Following a 53-47 vote of the U.S. Senate, Judge Ketanji Brown Jackson became a confirmed nominee to the United States Supreme Court — 38 days after her nomination by President Joe Biden. This decision is monumental for a multitude of reasons — both in that it is President Biden’s first judicial nominee, but most importantly that it is the first Black woman ever nominated to the Supreme Court.
Since being confirmed on April 7, Judge Jackson has received much attention, both negative and positive. Many believe that Biden chose Jackson on account of her race rather than her experience. This belief is often pushed by those who believe in a “reverse racism” system — a system in which people of color are more likely than white individuals to receive professional opportunities.
As the private business and governmental worlds become increasingly diverse, this, in turn, opens up more opportunities for these beliefs to be held. However, an examination of Jackson’s qualifications shows that the nomination process was rooted in a genuine search for a qualified candidate.
Jackson received a bachelor’s degree in government from Harvard University in 1992. She graduated magna cum laude and continued her educational journey at Harvard Law School, from which she graduated cum laude in 1996. While pursuing her education at Harvard Law School, she also served as the supervising editor of the “Harvard Law Review”.
From her graduation in 1996 through 2003, Jackson worked as a law clerk and an associate at various law firms in Massachusetts and the District of Columbia. Some of Jackson’s noteworthy positions include an assistant special counsel for the United States Sentencing Commission (2003-2005), an assistant federal public defender for the Office of the Federal Public Defender in D.C. (2005-2007), the vice-chair of the United States Sentencing Commission (2010-2014) and a judge for the United States Court of Appeals for the District of Columbia Circuit (2021-2022).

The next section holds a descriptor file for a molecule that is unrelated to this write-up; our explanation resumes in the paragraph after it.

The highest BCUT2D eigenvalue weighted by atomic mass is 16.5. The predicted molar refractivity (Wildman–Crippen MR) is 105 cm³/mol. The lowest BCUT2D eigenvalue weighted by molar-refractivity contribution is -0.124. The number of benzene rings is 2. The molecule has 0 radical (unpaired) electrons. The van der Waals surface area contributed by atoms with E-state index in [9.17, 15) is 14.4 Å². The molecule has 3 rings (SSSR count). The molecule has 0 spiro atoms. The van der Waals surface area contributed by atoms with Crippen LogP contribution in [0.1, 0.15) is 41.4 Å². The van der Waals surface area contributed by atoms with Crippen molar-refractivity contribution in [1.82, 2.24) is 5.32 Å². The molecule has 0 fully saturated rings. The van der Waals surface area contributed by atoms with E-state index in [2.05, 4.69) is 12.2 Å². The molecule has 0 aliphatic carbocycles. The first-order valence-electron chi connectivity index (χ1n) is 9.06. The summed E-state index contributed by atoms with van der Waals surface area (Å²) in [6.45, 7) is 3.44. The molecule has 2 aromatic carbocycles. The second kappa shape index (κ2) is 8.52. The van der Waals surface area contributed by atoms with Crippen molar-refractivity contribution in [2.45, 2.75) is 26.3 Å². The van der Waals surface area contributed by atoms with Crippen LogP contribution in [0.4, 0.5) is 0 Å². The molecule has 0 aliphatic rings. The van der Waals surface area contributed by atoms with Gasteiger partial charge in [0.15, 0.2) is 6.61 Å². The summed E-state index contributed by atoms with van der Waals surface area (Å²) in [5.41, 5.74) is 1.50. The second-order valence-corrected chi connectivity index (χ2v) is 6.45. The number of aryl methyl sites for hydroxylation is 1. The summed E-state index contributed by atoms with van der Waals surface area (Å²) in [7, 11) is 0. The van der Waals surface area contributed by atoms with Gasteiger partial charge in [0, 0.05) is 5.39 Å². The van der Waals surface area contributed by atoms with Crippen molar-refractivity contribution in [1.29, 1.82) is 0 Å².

All told, Jackson has had 26 years of experience within the legal system and was able to obtain an outstanding education at Harvard Law School. She is well qualified for a role on the Supreme Court.
Jackson has also demonstrated the ideal of nonpartisanship that is extraordinarily valuable to serving on the Supreme Court. She received bipartisan support in her Senate confirmation — albeit support primarily from the Democratic Party— and has also shown support for a variety of issues for the Democratic Party (i.e., LGBTQ+ issues), as well as those of the Republican Party (e.g., protection of law enforcement).
As far as the implication that Biden nominated Jackson solely to obtain “brownie points” from people of color, I ask people to question why they believe this so firmly. What is it about a Black woman being nominated to the highest honor in the judiciary system that makes one immediately start doubting their qualifications?
This being said, inquiring into the experience and viewpoints of your governmental leaders should always be encouraged. However, to suddenly have skepticism toward one particular individual who so happens to be a Black person feels inherently biased. Judge Jackson is no different from any other judicial nominee, and therefore, does not deserve any higher levels of scrutiny by constituents than all of the other Supreme Court justices.
I would certainly recommend that all voters examine past cases that Jackson was involved in and make judgments of her character for themselves. After all, being knowledgeable about your governmental representatives is imperative to the process of being a well-informed citizen. It is important as a democratic society that we understand who is controlling the system in which we live.
On the whole, this nomination holds extraordinary significance for multiple underrepresented groups. Jackson is one of the only six Supreme Court justices to be a woman, one of only four to be a person of color, and the first-ever Black woman. Our government is meant to represent our population, and the inclusion of members of minority groups will always be important.